Objectives — To examine variations in rates of hysterectomy for the five main indications for the procedure in regions of Ontario.
Design — Cross-sectional population-based analysis of hospital discharge abstracts.
Setting — All acute care facilities in Ontario.
Participants — All 65,599 women whose hospital record contained a procedure code indicating that a hysterectomy was performed between April 1, 1988, and March 31, 1991. Duplicate cases, records of cancelled procedures and non-residents were excluded.
Main Outcome Measures — Crude and age-adjusted rates of hysterectomy, by indication, for each region of Ontario.
Results — Five indications accounted for more than 80% of hysterectomies performed. The median age-adjusted rate of hysterectomy for Ontario regions during the study period was 6.25 per 1000 women, with a 2.7-fold variation among regions. The regions with rates of hysterectomy in the highest quartile tended to be rural, and those with rates in the lowest quartile tended to be urban areas with teaching hospitals. When rates of hysterectomy for specific indications were examined, they showed substantial variations among regions in the rate of the procedure for menstrual hemorrhage (18-fold variation), uterine prolapse (9.3-fold) and endometriosis (6.3-fold). A smaller but still significant variation was shown in the rate of hysterectomy for leiomyoma (2.3-fold). Regional variation in the rate of hysterectomy for cancer (2.5-fold) was not statistically significant.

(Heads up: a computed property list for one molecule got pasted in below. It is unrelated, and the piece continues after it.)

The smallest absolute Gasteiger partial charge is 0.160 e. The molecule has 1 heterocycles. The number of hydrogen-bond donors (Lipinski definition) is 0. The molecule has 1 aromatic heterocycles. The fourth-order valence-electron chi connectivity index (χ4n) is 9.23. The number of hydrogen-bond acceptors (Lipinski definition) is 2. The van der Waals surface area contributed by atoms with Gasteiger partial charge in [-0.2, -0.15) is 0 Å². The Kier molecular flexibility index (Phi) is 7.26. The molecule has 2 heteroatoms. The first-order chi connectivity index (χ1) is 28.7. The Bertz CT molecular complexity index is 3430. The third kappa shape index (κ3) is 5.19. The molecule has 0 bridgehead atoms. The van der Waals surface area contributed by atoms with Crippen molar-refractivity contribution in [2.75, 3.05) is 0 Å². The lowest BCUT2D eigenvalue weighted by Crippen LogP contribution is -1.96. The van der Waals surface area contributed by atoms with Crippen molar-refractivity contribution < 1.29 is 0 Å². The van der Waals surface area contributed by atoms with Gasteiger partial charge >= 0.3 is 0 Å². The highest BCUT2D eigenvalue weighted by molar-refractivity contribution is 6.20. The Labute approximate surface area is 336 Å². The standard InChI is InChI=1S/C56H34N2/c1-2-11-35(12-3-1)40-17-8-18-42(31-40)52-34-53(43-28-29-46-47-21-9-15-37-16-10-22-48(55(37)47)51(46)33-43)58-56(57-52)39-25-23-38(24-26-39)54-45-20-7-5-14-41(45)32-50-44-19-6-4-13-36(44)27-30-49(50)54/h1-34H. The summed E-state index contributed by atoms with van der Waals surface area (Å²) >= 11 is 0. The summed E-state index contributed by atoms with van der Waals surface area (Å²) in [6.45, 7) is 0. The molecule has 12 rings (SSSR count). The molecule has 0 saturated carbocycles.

Conclusions — There are large interregional variations in rates of hysterectomy, especially for indications that are more discretionary than others (i.e., menstrual hemorrhage, uterine prolapse and endometriosis) and less variation in rates when treatment options and diagnosis are clear-cut. This result suggests the need for more definitive practice guidelines on treatment of the indications for which the rate is more variable.
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